Nikki Tesfai greets me in her office at the African Community Resource Center (ACRC), the only refugee center in Los Angeles that aids people from African as well as European and Asian countries. It is also the only refugee center in the United States with a shelter for refugee women who are escaping abusive husbands.
A beautiful 47-year-old Eritrean (Ethiopian) woman who speaks five languages and has earned a doctorate in humanities, Tesfai has deep, sparkling eyes that hint at her inner strength. She laments that the Sept. 11 tragedy shook her faith in America. This, after all, is the country that welcomed her after she was abused, raped and tortured in Africa. She says now she fears her people will be harmed by repercussions. I ask her why -- is she a Muslim?
"No," she replies. "I'm Jewish."
Suddenly, instead of being journalist and subject, we are two Jews sharing our fears about anti-Semitism and the fate of the world. Tesfai has seen the worst of human behavior and has been the victim of evil. When we talk about the nightmarish year she spent in an Eritrean prison, she stops and takes several slow, deep breaths, like the Lamaze breathing technique I learned years ago to take my mind off pain. As she tells me her story, I discover that it is one in which Jewish ethics play an important role.
She grew up in Addis Ababa, the oldest of six children in a middle-class family that attended the Coptic Christian church but secretly celebrated Yom Kippur. "My father told us never to tell our friends we were Jewish," Tesfai explains. "Ethiopians believe that Jews drink blood. He feared what they would do to us."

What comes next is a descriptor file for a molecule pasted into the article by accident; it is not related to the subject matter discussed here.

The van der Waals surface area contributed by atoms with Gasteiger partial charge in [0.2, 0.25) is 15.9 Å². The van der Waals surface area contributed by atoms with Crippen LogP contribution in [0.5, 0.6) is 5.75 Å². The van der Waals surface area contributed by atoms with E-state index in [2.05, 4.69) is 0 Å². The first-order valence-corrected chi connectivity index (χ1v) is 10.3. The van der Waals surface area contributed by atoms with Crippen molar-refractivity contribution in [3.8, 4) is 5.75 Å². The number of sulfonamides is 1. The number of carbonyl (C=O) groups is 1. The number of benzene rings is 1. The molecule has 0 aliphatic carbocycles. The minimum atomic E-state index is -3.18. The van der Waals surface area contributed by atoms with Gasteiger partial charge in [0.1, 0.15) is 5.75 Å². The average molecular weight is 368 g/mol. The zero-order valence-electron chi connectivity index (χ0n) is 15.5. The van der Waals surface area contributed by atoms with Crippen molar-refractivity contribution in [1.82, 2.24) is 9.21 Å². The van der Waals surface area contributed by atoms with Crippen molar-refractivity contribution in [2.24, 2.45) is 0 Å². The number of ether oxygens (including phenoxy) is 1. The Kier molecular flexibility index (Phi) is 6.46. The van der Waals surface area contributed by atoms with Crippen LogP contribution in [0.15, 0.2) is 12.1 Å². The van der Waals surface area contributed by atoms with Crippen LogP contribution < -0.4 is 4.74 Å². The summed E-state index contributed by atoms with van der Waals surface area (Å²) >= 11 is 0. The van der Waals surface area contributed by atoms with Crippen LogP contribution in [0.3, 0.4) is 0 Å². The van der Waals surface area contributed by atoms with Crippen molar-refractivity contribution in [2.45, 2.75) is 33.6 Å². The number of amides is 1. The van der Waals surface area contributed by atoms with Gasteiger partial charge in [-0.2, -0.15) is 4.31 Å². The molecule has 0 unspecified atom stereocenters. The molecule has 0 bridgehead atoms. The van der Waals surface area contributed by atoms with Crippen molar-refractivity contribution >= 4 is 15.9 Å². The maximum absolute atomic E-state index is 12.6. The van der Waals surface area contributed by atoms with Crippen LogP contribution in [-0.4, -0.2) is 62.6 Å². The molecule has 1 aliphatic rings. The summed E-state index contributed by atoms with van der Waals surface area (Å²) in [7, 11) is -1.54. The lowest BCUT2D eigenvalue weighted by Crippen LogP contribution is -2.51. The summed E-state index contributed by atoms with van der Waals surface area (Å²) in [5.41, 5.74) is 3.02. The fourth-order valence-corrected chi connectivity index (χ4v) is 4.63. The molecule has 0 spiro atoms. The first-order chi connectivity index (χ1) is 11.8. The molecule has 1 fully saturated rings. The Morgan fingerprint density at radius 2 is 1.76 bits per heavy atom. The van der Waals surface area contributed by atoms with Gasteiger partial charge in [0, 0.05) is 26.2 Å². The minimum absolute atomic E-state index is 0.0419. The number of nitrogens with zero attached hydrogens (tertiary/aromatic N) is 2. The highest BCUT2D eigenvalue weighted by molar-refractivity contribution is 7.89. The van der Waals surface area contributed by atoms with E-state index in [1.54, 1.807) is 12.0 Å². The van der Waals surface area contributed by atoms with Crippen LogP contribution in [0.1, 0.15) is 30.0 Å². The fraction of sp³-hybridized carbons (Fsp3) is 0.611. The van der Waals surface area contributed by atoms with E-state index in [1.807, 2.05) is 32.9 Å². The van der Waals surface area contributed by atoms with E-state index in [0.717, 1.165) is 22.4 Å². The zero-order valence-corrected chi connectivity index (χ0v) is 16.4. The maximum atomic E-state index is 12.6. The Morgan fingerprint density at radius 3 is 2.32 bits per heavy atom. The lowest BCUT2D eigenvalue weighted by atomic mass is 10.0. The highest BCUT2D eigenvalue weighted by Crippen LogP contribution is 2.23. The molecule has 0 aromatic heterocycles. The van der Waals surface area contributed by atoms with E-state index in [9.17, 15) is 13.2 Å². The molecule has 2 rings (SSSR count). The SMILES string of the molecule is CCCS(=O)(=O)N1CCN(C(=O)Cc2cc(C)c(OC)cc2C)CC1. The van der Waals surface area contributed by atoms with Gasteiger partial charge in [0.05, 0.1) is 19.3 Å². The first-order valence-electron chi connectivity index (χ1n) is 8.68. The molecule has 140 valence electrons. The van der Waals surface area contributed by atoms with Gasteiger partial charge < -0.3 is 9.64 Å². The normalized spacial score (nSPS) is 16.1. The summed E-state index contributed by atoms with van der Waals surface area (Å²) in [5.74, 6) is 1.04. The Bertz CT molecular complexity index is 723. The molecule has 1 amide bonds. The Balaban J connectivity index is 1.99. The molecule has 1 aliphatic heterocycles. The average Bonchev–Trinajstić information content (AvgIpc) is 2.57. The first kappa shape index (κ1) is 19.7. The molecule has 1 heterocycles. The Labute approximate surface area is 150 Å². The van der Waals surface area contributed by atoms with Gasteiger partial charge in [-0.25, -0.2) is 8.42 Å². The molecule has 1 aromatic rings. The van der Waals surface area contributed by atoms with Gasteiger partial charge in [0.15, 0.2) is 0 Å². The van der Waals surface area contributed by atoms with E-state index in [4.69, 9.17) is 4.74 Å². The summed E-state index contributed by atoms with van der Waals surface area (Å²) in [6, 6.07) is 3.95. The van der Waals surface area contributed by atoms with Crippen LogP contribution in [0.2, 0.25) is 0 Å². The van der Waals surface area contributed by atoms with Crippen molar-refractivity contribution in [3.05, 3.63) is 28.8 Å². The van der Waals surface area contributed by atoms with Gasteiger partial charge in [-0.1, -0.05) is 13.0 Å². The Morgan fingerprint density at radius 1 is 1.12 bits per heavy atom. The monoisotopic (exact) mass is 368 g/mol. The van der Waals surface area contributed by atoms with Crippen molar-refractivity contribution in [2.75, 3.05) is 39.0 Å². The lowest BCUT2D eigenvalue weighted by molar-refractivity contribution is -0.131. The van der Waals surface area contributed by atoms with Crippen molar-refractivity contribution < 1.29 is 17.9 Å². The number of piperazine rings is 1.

Tesfai's father stressed the importance of education. He saved his money for years in order to send her to school in Switzerland. When Tesfai did so well that she won a scholarship, he was able to pay for her younger brothers to go to college in the United States. Tesfai eventually joined them, and wound up at Union College, a Baptist school in Memphis, Tenn.
"I didn't know anything about racial prejudice when I came to America," she says. "In Ethiopia -- and in Switzerland, too -- foreigners were differentiated by the country they came from, not by their color." Tesfai recalls the night the Ku Klux Klan gathered outside the college library, where she was studying. "I had no idea what they were -- even if they were human. The boy next to me told me to run, that they had come to kill me." She escaped the Klan that night, but spent the rest of her year in college in fear. "All I wanted to do was graduate and go home to Africa."
Tesfai returned to Ethiopia in the midst of a civil war, and she joined the Eritrean liberation forces. They imprisoned her because she criticized them for their inhumane treatment of women, among other injustices. When she finally got out, she escaped on foot across the desert to Khartoum, Sudan, where she spent a year in a refugee camp that was nearly as horrific as the prison. Her father implored her to go to America -- and to use the education that she had been blessed with to help others.